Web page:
When examining a patient, the doctor draws attention to the condition of the skin (inflammation, scratching) and the subcutaneous layer of fat (decrease in case of type 1 diabetes, and an increase in type 2 diabetes).

If diabetes is suspected, additional examination methods are prescribed.

Determination of blood glucose concentration. This is one of the most specific tests for diabetes. The normal concentration of glucose in the blood (glycemia) on an empty stomach ranges from 3.3-5.5 mmol / L. An increase in glucose concentration above this level indicates a violation of glucose metabolism. In order to establish a diagnosis of diabetes, it is necessary to establish an increase in blood glucose concentration in at least two consecutive measurements carried out on different days. Blood sampling for analysis is carried out mainly in the morning. Before blood sampling, you need to make sure that the patient did not eat anything on the eve of the examination. It is also important to provide the patient with psychological comfort during the examination in order to avoid a reflex increase in blood glucose as a response to a stressful situation.

A more sensitive and specific diagnostic method is glucose tolerance test, which allows you to detect latent (hidden) disorders of glucose metabolism (impaired tissue tolerance to glucose). The test is carried out in the morning after 10-14 hours of night fasting. On the eve of the examination, the patient is advised to abandon increased physical exertion, alcohol and smoking, as well as drugs that increase blood glucose concentrations (adrenaline, caffeine, glucocorticoids, contraceptives, etc.). The patient is given a drink containing 75 grams of pure glucose. The determination of the concentration of glucose in the blood is carried out after 1 hour and 2 after the use of glucose. A normal result is a glucose concentration of less than 7.8 mmol / L two hours after glucose intake. Если концентрация глюкозы колеблется от 7,8 до 11 ммоль/л, то состояние исследуемого расценивается как нарушение толерантности к глюкозе (предиабет).The diagnosis of diabetes is established if the glucose concentration exceeds 11 mmol / l two hours after the start of the test. Both a simple determination of glucose concentration and a glucose tolerance test make it possible to assess the state of glycemia only at the time of the study. To assess the level of glycemia over a longer period of time (approximately three months), an analysis is carried out to determine the level of glycosylated hemoglobin (HbA1c). The formation of this compound is directly dependent on the concentration of glucose in the blood. The normal content of this compound does not exceed 5.9% (of the total hemoglobin content). An increase in the percentage of HbA1c above normal values ​​indicates a long-term increase in the concentration of glucose in the blood over the past three months. This test is carried out mainly to control the quality of treatment for patients with diabetes.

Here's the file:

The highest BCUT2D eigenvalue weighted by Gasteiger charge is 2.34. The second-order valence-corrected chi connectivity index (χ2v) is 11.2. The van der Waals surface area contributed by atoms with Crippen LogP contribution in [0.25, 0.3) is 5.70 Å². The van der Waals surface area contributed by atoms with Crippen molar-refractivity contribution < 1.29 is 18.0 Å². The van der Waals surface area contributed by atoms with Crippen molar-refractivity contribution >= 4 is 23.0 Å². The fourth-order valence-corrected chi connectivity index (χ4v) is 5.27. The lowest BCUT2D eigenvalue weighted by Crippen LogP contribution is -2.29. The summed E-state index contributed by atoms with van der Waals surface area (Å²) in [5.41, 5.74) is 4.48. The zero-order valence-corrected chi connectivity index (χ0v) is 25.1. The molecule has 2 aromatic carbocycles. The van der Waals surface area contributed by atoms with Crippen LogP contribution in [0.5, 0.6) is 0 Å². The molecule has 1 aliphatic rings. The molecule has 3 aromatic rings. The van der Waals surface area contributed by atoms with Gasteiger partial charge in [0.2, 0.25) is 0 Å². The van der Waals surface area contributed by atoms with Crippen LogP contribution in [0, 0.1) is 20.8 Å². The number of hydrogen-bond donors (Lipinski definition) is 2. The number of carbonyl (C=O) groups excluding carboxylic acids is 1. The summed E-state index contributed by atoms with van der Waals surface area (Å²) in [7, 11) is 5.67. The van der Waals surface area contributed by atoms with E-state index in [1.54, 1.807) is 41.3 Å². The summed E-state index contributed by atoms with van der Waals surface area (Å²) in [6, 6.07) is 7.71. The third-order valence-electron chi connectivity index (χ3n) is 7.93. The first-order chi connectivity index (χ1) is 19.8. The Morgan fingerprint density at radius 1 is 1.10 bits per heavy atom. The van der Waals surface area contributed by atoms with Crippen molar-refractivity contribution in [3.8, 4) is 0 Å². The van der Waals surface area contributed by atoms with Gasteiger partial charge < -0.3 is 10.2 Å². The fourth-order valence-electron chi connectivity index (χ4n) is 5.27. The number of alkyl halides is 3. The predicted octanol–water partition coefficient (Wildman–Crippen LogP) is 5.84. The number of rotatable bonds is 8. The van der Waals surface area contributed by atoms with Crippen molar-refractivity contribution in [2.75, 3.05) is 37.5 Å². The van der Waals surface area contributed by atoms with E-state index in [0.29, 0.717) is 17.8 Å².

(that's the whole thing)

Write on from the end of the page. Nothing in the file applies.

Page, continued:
Urine glucose test. Normally, there is no glucose in the urine. In diabetes mellitus, an increase in glycemia reaches values ​​that allow glucose to pass through the renal barrier. Determining blood glucose is an additional method for diagnosing diabetes.

Determination of acetone in urine (acetonuria) - diabetes is often complicated by metabolic disorders with the development of ketoacidosis (accumulation of organic acids of intermediate products of fat metabolism in the blood). Determination of ketone bodies in the urine is a sign of the severity of the condition of the patient with ketoacidosis.

In some cases, to determine the cause of diabetes, a fraction of insulin and its metabolic products in the blood is determined. Type 1 diabetes is characterized by a decrease or complete absence of a fraction of free insulin or peptide C in the blood.

In order to diagnose diabetes complications and make a prognosis of the disease, additional examinations are carried out: fundus examination (retinopathy), electrocardiogram (coronary heart disease), excretory urography (nephropathy, renal failure).

  • Diabetes. Clinic, diagnostics, late complications, treatment: Textbook.-method. benefit, M.: Medpraktika-M, 2005
  • Dedov I.I. Diabetes in children and adolescents, M.: GEOTAR-Media, 2007
  • Lyabakh N.N. Diabetes mellitus: monitoring, modeling, management, Rostov n / A, 2004

The site provides reference information for informational purposes only. Diagnosis and treatment of diseases should be carried out under the supervision of a specialist. All drugs have contraindications. Specialist consultation required!

What do you need to know to recognize diabetes?

To successfully resist a disease, you need to know what we are dealing with. The better we are informed about it, the more successfully we can fight it.